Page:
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Bextra Pulled Off Shelves

Apr 7, 2005 | CNN

PHILLIPS: Well, important medical news to tell you about now. The drugmaker Pfizer is pulling its popular arthritis painkiller Bextra off the market.

The move comes at the urging of the Food and Drug Administration, which is also recommending the strongest possible safety warning for Pfizer's other arthritis drug, Celebrex.

CNN medical correspondent Elizabeth Cohen here to talk about what she knows about these drugs and the fact that Bextra is being pulled off the shelf.

ELIZABETH COHEN, CNN MEDICAL CORRESPONDENT: That's right.

And this is sort of yet another painkiller that's gotten into trouble. Now, I'll read you what officially what the FDA said today. They said, the FDA has asked Pfizer to withdraw Bextra from the market because the overall risk-vs.-benefit profile for the drug is unfavorable. That is a fancy way of saying that it does more harm than good.

Specifically, the harm is the studies found that people taking Bextra were more likely to have a heart attack or stroke than those who didn't, also more likely to contract a potentially deadly skin disease. And so the FDA decided to ask Pfizer. Pfizer said that they disagreed with the FDA's analysis, but that they agreed they would take it off the market.

Now, this is a very popular drug. In fact, last year, there were 12.8 prescriptions written for Bextra. And that meant $1.2 billion in sales. So, what do you do if you're taking Bextra? I'm sure you're asking yourself, what do I do? And Pfizer says stop taking it and talk to your doctor about alternatives.

But, remember, including over-the-counter painkillers, also carry risks. Now, it's important to note that some people, in consultation with their doctors, will decide that they want to continue taking drugs like Celebrex, which now has to carry a big warning about cardiovascular risks, and will want to continue to take over-the- counter drugs, despite the FDA's warning about heart and stroke risks.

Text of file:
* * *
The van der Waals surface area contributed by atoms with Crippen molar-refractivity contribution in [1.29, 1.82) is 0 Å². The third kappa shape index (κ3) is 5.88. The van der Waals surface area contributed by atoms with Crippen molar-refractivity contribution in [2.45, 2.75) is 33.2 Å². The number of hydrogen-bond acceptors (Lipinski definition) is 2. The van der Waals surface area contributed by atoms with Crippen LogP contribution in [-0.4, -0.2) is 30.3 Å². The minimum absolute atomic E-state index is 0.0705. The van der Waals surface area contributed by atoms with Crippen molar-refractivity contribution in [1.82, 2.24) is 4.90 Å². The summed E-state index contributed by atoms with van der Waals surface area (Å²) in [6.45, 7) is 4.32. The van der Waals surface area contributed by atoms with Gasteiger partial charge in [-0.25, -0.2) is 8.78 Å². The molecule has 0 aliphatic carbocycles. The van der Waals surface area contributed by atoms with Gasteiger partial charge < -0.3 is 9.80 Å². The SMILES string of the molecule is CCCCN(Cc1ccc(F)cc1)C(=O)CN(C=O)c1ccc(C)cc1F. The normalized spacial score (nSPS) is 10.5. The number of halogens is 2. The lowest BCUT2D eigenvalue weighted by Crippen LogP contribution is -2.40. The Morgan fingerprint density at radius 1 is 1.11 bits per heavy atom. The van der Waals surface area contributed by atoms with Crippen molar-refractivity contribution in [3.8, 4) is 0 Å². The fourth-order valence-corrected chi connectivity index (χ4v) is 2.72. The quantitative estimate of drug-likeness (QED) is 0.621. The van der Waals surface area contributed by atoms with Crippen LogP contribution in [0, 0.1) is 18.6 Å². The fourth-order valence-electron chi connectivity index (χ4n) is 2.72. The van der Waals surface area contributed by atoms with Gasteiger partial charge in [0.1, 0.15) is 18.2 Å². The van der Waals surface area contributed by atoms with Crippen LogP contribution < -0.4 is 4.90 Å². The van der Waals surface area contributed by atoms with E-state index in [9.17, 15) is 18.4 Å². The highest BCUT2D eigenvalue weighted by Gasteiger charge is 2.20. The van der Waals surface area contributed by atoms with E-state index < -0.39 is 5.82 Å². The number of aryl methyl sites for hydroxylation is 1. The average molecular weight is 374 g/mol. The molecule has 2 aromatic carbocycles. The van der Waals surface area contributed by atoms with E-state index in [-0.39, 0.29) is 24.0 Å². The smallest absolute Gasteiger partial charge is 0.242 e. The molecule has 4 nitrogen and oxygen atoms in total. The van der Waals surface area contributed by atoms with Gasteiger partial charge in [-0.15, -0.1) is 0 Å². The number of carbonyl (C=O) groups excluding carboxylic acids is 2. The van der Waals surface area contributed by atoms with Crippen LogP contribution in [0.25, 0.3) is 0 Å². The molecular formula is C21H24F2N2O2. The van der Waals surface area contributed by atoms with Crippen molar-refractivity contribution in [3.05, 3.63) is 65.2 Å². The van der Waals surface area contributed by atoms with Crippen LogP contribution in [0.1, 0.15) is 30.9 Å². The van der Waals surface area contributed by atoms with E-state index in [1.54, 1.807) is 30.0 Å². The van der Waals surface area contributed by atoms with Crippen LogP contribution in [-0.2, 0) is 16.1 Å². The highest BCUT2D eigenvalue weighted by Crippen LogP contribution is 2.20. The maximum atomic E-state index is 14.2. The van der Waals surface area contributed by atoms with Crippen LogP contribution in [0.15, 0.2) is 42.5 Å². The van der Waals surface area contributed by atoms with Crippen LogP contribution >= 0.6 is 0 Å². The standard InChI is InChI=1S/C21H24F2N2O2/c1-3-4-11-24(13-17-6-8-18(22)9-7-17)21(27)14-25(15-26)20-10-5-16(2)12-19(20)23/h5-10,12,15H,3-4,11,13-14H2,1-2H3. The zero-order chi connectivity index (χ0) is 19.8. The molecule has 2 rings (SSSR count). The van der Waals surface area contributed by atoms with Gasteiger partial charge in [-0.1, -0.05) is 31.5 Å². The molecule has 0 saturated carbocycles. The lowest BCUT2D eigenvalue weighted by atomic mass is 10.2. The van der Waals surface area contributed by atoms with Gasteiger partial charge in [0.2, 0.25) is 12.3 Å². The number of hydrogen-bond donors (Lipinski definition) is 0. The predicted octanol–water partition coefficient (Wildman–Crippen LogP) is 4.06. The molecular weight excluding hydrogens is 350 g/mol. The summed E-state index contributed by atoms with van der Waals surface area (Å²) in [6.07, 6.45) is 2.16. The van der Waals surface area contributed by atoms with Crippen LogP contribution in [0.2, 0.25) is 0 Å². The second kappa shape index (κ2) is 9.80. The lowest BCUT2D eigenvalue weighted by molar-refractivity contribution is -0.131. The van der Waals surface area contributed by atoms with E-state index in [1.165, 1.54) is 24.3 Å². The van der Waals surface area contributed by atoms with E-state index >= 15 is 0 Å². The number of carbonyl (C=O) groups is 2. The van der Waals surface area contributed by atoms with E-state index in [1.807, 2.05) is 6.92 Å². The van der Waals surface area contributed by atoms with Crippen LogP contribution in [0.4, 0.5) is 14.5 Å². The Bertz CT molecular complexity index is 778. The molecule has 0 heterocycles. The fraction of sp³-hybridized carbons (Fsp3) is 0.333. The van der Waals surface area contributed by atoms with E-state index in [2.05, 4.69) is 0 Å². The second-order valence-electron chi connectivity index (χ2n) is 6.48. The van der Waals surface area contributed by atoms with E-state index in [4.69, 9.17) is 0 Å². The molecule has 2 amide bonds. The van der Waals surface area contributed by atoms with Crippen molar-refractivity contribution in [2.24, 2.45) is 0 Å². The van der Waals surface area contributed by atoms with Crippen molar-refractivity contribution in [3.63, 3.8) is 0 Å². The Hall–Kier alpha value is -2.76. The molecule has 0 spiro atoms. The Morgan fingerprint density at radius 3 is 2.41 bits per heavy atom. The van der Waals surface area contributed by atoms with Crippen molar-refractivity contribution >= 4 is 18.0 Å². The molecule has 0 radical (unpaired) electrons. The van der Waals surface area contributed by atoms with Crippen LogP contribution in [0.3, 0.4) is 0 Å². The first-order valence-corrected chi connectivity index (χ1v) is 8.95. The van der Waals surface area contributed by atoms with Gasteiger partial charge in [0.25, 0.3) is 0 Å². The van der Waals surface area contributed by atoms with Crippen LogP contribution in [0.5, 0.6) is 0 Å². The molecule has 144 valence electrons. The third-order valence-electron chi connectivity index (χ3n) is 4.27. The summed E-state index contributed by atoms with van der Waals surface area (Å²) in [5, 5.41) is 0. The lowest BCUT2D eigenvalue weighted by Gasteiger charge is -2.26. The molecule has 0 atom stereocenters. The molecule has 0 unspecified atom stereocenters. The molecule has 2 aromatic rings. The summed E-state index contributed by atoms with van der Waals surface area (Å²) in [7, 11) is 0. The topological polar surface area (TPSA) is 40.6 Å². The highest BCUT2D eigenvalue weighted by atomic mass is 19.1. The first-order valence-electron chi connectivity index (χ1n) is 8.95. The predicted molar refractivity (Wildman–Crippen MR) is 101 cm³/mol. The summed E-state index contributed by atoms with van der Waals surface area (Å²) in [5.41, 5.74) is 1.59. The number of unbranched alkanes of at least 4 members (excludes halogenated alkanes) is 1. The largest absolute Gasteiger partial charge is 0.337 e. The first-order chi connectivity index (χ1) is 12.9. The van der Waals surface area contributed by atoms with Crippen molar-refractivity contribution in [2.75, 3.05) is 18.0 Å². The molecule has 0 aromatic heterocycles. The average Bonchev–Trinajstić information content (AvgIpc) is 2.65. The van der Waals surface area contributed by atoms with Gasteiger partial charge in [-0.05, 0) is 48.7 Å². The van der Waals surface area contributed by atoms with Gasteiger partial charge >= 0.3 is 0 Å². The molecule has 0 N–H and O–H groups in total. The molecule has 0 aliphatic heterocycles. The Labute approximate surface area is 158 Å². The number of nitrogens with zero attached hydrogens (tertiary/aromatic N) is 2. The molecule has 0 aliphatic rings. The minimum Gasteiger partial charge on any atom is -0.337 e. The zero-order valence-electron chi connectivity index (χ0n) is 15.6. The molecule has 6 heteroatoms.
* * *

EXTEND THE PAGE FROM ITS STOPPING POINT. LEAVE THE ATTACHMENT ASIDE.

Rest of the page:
And, Kyra, the reason for that is that some people are in so much pain that they have trouble going about their day. And they and their doctors may say, you know what? I'm not at a very particularly high risk of having a heart attack or stroke. So, if it elevates my risk a little bit, that's OK, because these drugs help me make it through the day. Other people are going to make different situations. It's very individual.

PHILLIPS: Well, we see that a lot of people take Bextra or took Bextra. But I bet even more take over-the-counter painkillers. So, is it still OK to take other how do you know what's OK to take now and what's not?

COHEN: It's so confusing.

PHILLIPS: Yes.

COHEN: It's so confusing. We're going to give people a little advice here. What the Food and Drug Administration has to say about over-the-counter painkillers like Advil, Motrin, Aleve, that class of nonsteroidal anti-inflammatories is, only take the dose that is recommended on the label. Take these drugs for no longer than two weeks.

And, after two weeks, see your doctor. When people really ran into trouble with these drugs, for the most part, it was when they were taking dosages that were too high and when they were taking them for month after month or even year after year after year.

PHILLIPS: All right, Bextra is getting pulled, but Celebrex is saying, but Celebrex having to have this massive warning label now. Why not just pull that one also?

PHILLIPS: Right. It's called a black box warning. And the reason why it's called that is that it's in a big black box at the top of the label. So, it's very clear, cardiovascular risk, so that you know the risk you're taking.

We asked the FDA, why are you letting Celebrex stay on the market? And they said because this deadly skin disease seems to be more likely when you take Bextra. And they said, in fact, as of December, that four people had died when they were taking Bextra from this skin disorder. So, it was really the skin disorder being associated with Bextra. That's what really tipped the scales for the FDA.


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